Flown on: A306 A319/20/21 A332 B732/3/4/5/7/8 B742/4 B752 B762/3 B772/W C152 E195 F70/100 MD-82 Q400
User currently offlinewindy95 From United States of America, joined Dec 2008, 2755 posts, RR: 8
Reply 8, posted (4 years 2 weeks 2 days 20 hours ago) and read 21244 times:

Quoting Grid (Reply 9):
I agree the damages here are low

There should of been no damages against CAL at all.

Quoting Grid (Reply 9):
I wonder if the Concorde fleet had an inherent design flaw that mitigated the damages and we are not privy to the court's allocation of responsibility

Like three or four previous incidents of tires blowing and doing severe damage.



OMG-Obama Must Go
User currently offlineGrid From Kazakhstan, joined Apr 2010, 624 posts, RR: 0
Reply 9, posted (4 years 2 weeks 2 days 20 hours ago) and read 21145 times:

Quoting windy95 (Reply 11):
There should of been no damages against CAL at all.

Well, yes, but once it was found guilty, the damages levied seem low, which may say a lot about how the court felt about making this ruling.



ATR72 E120 E140 E170 E190 Q200 717 727 737 747 757 767 777 A319 A320 A321 A330 A340 MD11 MD82 MD83 MD88 MD90
User currently offlineslz396 From , joined Dec 1969, posts, RR:
Reply 10, posted (4 years 2 weeks 2 days 20 hours ago) and read 21149 times:

Interesting how everybody thinks CO acts purely as a scapegoat here, so what they are saying then is that the court has given a political verdict and found CO guilty of something it didn't do, purely because it was ordered so? That's quite something to say from a Court of Justice in a Western European democracy....

It looks more likely that under French law CO indeed has some blame for the accident and in fact it doesn't surprise me at all.

Look at it this way: if I park my car dangerously along a narrow street and somebody slams into it at night, even when he or she is drunk and speeding, I will still be found co-responsible for the accident, despite all the aggravating factors on the driver's side for the simple reason I did something stupid/dangerous and it has (helped) cause(d) an accident. I will not just walk away from the court room in Europe, that much is a given. I dont know how it goes in the US, but here in continental Europe, that would be a no brainer really.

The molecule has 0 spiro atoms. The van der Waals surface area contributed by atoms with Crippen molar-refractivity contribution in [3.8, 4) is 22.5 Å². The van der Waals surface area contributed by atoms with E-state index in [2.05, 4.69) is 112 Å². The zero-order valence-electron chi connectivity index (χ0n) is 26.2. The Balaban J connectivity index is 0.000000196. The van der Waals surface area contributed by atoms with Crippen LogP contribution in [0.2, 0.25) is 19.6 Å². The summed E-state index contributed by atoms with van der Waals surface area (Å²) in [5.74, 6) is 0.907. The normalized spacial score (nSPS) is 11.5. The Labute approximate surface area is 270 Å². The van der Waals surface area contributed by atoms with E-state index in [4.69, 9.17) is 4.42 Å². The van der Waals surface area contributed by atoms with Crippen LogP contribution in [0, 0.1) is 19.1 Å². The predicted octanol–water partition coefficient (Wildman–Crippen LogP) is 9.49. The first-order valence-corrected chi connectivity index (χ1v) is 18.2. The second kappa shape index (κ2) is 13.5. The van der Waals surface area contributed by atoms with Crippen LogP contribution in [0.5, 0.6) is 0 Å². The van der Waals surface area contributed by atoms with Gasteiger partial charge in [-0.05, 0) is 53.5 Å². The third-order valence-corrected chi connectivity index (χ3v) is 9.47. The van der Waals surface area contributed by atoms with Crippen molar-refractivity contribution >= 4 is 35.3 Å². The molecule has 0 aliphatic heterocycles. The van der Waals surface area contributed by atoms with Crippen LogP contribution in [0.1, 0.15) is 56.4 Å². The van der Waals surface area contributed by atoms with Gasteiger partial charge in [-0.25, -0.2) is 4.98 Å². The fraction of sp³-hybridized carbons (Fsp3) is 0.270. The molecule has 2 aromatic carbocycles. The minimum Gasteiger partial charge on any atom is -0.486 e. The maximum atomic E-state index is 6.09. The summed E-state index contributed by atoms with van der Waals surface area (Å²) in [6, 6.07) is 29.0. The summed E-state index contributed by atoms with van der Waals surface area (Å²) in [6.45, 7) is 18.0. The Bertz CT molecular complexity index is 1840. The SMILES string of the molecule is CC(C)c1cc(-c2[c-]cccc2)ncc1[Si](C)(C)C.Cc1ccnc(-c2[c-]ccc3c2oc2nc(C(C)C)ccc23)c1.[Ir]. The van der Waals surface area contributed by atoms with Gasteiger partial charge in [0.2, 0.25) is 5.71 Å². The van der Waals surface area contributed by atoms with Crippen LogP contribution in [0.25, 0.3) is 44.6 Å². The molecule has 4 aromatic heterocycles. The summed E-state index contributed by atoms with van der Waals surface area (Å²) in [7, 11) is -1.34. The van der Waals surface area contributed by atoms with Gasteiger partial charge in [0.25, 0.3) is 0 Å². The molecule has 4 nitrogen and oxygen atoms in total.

Nothing shocking about it at all ready and I think those who feel otherwise, have no good understanding of European criminal law really so before making all sorts of accusations, they might check up on that first!

As others have said, 1M euro is a really low sum, so the court clearly followed the law and found CO co-responsible for the accident, while at the same time also recognizing its role was only minor, hence the low fine. Very sensible judgement IMHO.

[Edited 2010-12-06 06:05:46]

User currently offlineCO 757-300 From Switzerland, joined Oct 2001, 331 posts, RR: 0
Reply 11, posted (4 years 2 weeks 2 days 20 hours ago) and read 21058 times:

aren't airports responsible for monitoring FOD on runways? surely it's not" every man for himself" out there?

User currently offlinesaab2000 From Switzerland, joined Jun 2001, 1619 posts, RR: 11
Reply 12, posted (4 years 2 weeks 2 days 20 hours ago) and read 21038 times:

If an illegal component is knowingly installed and that illegal component causes the chain reaction which leads to the accident, how are the people who knowingly acquired and installed that component not guilty?

Seems like a no brainer to me.

The person/people who knowingly did this are criminally responsible and need to be held accountable.



smrtrthnu
User currently offlineKC135TopBoom From United States of America, joined Jan 2005, 12181 posts, RR: 51
Reply 13, posted (4 years 2 weeks 2 days 19 hours ago) and read 21006 times:

France, I believe, is the only country that brings criminal charges in an accident investigation. The mechanic got a 15 month suspended sentince, and a E2,000 Euro fine.

Before the tragic Concorde accident, the problems of the unprotected fuel tanks in the wings had been known for years. There was also two 1979 AF Concorde incidents at IAD that could have ended with the same results as the CDG 2000 crash.

http://en.wikipedia.org/wiki/Washing...al_Airport#Accidents_and_incidents

Incidents
On June 13, 1979, the number 5 and 6 tires on an Air France Concorde blew out during a take-off from Washington Dulles Airport. Shrapnel thrown from the tires and rims damaged number 2 engine, punctured three fuel tanks, severed several hydraulic lines and electrical wires, in addition to tearing a large hole on the top of the wing, over the wheel well area.[48]